A mainstay of small, southern restaurants, one could say that the roundtable is a great equalizer. With a lazy susan typically at the center of the table, people of all social statuses, colors, and creeds can rub elbows and enjoy a meal of fine southern cuisine. Well, I suppose that’s the idea behind the tradition. I’ve never been one to clamor for the opportunity to dine at a roundtable, but there aren’t too many options in the small town of Vicksburg. Fortunately, the Walnut Hills restaurant offers both the round table and the more traditional dining option. Eschewing the roundtable and taking a seat in the back near the bar, I was curious to see what sort of restaurant had garnered the titles of Best Fried Chicken (Delta Magazine), Best Home Cooking (The Vicksburg Post), and Best Country Food (WAPT)
There’s no mention of who bestowed this award upon the Walnut Hills restaurant, but whoever they were, they are sadly mistaken.
With no depth to the roux, this gumbo was left with large pieces of okra and a smattering of small shrimp and in the end was little more than a large cup of rice and insipid, oily flavors.
Doing my best to forget the gumbo, my plate of fried chicken wasn’t far behind.
Making sure to ask for dark meat, I was pleasantly surprised by the juiciness of the bird, but the actual taste left much to be desired.
True to its description, this fried chicken from Miss Herdcine Williams carried a tail of cayenne pepper, but the accompanying puddles of grease and one dimensional flavor quickly lost their novelty.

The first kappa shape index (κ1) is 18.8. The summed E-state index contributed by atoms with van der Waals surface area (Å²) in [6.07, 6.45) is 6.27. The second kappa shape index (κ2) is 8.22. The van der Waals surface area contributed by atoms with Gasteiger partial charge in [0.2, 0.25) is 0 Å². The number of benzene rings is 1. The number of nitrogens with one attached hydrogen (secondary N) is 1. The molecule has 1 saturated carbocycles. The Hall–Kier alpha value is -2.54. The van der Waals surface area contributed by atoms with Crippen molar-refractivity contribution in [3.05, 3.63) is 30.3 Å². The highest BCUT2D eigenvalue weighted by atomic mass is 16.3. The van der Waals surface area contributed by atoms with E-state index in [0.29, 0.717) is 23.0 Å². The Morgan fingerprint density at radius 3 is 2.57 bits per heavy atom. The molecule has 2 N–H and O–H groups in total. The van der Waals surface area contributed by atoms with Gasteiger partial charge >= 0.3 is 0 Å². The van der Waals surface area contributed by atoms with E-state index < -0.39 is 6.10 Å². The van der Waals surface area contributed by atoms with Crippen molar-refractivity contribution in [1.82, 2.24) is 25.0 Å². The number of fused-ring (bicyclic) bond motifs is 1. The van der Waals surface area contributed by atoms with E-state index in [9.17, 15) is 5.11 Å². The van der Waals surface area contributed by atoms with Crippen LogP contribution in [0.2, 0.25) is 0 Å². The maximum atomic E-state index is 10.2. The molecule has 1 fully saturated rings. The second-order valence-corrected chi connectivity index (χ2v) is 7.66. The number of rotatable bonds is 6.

Of course, there was more to this plate than three pieces of chicken. A small bowl of purple hulled peas was the first side dish.
Happily, these peas avoided the all too common fate of chalky texture, but then again there’s not much else to say about these peas, a middle of the road side dish.
Less than buoyed by the “award winning” chicken and gumbo, I was hesitant to revisit the Walnut Hills restaurant but a few months later the opportunity presented itself. Once again shunning the roundtable, it was time to see if my first time had been a fluke.
Missed the first time around, the cornbread at Walnut Hills deserves a mention.
It may be on the smallish side but this cornbread skillfully treads the fine line between not too sweet and not too salty.
There’s an option to add shrimp to these potato rounds. I’m not sure why you would want shrimp here, but it is an option.
An interesting idea but it did lead to a sizable amount of the chicken & dumplings spilling out of the small bowl.
As for the actual dish, it was a collection of large pieces of dry white meat, big doughy dumplings, and a thick broth with an oddly pronounced taste of celery.
If the star of the dish was a letdown, then the sides were a mixed bag.
Butter beans or lima beans, regardless of name, these beans had a light porky taste but a miserable overcooked texture.
On the other hand, it’s hard to speak ill of the niblet corn. Being small, sweet, and tender, it ticked all the right boxes.
Unfortunately, this scenario plays out far too often. I want to like The Walnut Hills Restaurant. Although I may not partake, the round table is a charming idea and a restaurant that serves fine southern cuisine from an antebellum mansion fits perfectly in historic Vicksburg. Sadly, the charm of the Walnut Hills restaurant cannot overcome what is mostly a selection of mediocre to poor dishes. I arrived at Walnut Hills looking for quality cuisine in old southern atmosphere and I left once again confused about how these places win awards. When it comes to dining in Vicksburg, I guess I’ll stick to hot tamales.
The Walnut Hills Restaurant Address & Information